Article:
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Monday, June 14, 2010

Ind. Decisions - 7th Circuit rules on Wisconsin issues re party affiliation, public endorsement, and personal solicitation re candidates for trial court election [Updated]

From The Honorable John Siefert v. Wisconsin Judicial Commission, a 45-page 2-1 opinion by Judge Tinder (Judge Rovner's dissent begins on p. 33):

The plaintiff, John Siefert, is an elected Wisconsin circuit court judge in Milwaukee County. He would like to state his affiliation with the Democratic Party, endorse partisan candidates for office, and personally solicit contributions for his next election campaign, but is concerned because these activities are prohibited by the Wisconsin Code of Judicial Conduct. Rather than violate the code and face discipline, Siefert filed suit under 42 U.S.C. § 1983 for declaratory and injunctive relief against the members of the Wisconsin Judicial Commission, the body that enforces the Code of Judicial Conduct. After considering the parties’ cross-motions for summary judgment, the district court granted Siefert’s motion, declared the rules prohibiting a judge or judicial candidate from announcing a partisan affiliation, endorsing partisan candidates, and personally soliciting contributions unconstitutional, and enjoined the defendants from enforcing these rules against Siefert. The Commission appeals. We affirm the district court’s holding on the partisan affiliation ban but reverse the district court’s ruling that the bans on endorsing partisan candidates and personally soliciting contributions are unconstitutional. * * *

For the foregoing reasons, we AFFIRM the district court’s judgment in favor of Siefert with respect to the party affiliation ban, SCR 60.06(2)(b)1, but REVERSE the district court’s judgment with respect to the public endorsement and personal solicitation bans, SCR 60.06(2)(b)4 and SCR 60.06(4).

Rovner, Circuit Judge, dissenting in part. Protecting judicial integrity is a government interest of highest magnitude, as is protecting the rights guaranteed by the First Amendment. Reconciling these two competing interests is no small feat, and when evaluating the party membership restrictions in Section II.A and the personal solicitation restriction in Section II.C, I believe the majority successfully navigates the competing concerns. As for the ban on endorsements of partisan candidates, the majority and I begin at the same starting point—with the notion that endorsements of candidates in political elections are troubling and have the potential to compromise judicial impartiality. I part ways with the majority, however, where it applies the balancing test from Pickering and Connick to the endorsement ban. Pickering v. Bd. of Ed. of Twp. High Sch. Dist. 205, Will County, Ill., 391 U.S. 563, 568 (1968); Connick v. Myers, 461 U.S. 138, 142 (1983). Because I believe this is the wrong test to apply, I respectfully dissent. * * *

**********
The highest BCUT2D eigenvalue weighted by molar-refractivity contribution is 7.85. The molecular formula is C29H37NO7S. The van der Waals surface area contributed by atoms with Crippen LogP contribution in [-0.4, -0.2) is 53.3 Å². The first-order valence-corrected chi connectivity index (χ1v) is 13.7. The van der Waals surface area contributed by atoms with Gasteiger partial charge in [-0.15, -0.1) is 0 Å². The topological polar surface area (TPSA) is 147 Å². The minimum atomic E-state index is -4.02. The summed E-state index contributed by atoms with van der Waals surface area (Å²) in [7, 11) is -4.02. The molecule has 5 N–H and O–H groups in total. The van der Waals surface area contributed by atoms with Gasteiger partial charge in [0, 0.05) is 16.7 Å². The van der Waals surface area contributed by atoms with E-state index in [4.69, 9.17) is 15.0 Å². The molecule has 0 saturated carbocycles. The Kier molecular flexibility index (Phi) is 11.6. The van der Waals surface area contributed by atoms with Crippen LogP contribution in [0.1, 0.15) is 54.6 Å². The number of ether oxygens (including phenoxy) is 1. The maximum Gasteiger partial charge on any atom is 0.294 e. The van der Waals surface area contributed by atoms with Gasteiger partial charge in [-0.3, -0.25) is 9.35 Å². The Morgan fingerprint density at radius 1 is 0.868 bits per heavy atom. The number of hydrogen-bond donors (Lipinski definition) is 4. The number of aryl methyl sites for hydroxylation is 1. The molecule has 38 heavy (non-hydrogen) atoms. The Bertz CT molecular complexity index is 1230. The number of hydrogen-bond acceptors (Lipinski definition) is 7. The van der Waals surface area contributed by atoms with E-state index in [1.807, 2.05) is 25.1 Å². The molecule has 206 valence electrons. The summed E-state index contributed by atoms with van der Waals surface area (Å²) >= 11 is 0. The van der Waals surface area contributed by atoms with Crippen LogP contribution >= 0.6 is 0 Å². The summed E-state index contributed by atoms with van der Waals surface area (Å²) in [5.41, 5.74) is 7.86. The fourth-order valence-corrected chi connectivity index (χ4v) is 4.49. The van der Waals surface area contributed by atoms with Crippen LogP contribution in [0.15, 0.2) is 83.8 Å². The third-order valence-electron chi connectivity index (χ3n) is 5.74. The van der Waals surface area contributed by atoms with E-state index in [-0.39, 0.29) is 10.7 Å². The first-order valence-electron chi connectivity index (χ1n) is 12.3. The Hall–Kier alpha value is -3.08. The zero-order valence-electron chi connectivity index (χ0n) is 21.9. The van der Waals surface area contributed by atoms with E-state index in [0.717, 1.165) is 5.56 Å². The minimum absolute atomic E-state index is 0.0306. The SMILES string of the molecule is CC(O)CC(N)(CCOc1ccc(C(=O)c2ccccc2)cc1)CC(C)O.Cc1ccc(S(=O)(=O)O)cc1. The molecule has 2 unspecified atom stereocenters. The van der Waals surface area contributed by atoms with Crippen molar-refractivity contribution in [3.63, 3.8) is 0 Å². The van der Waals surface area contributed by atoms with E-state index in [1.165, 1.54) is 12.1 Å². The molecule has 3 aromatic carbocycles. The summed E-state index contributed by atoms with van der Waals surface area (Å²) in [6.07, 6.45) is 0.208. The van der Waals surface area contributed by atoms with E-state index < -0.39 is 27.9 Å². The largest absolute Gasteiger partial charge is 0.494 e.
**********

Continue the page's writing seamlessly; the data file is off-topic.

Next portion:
Although I disagree with the majority about the proper test to apply, it is likely that under different circumstances our outcome would nevertheless be the same and I would find myself concurring in the result. My dissent stems entirely from the unique situation presented here. Wisconsin has opted to elect judges in popular elections and has further mired those judges in that political process by allowing them to make nonpartisan endorsements. Endorsements undermine the integrity of the judiciary regardless of whether they focus on partisan or non-partisan races. Once Wisconsin greased the slope for non-partisan endorsements, it should not have been surprised that partisan endorsements could come sliding after. Wisconsin has failed to demonstrate that its endorsement ban is narrowly tailored to prevent the harm it asserts.

[Updated at 4:00 PM] Here is what the Milwaukee Journal Sentinel isreporting about the opinion:
Madison — Wisconsin judges can join political parties but cannot endorse partisan candidates or directly solicit campaign donations, a federal appeals court ruled Monday.

State judges were barred from joining political parties starting in 1968, though in practice judges have distanced themselves from parties for more than a century. But last year, U.S. District Judge Barbara Crabb overturned the ban on First Amendment grounds.

A three-judge panel of the 7th Circuit Court of Appeals on Monday agreed with Crabb that judges can join parties but overruled her on other aspects of the case. Crabb had ruled judges could endorse partisan candidates and make direct appeals for campaign cash, but the appeals court said the state's ban on those practices is acceptable.

The appeals court decision and Crabb's earlier ruling mean judges can join political parties and tell voters about it. But judges will not have their partisan ties printed on ballots.

Posted by Marcia Oddi on June 14, 2010 12:22 PM
Posted to Ind. (7th Cir.) Decisions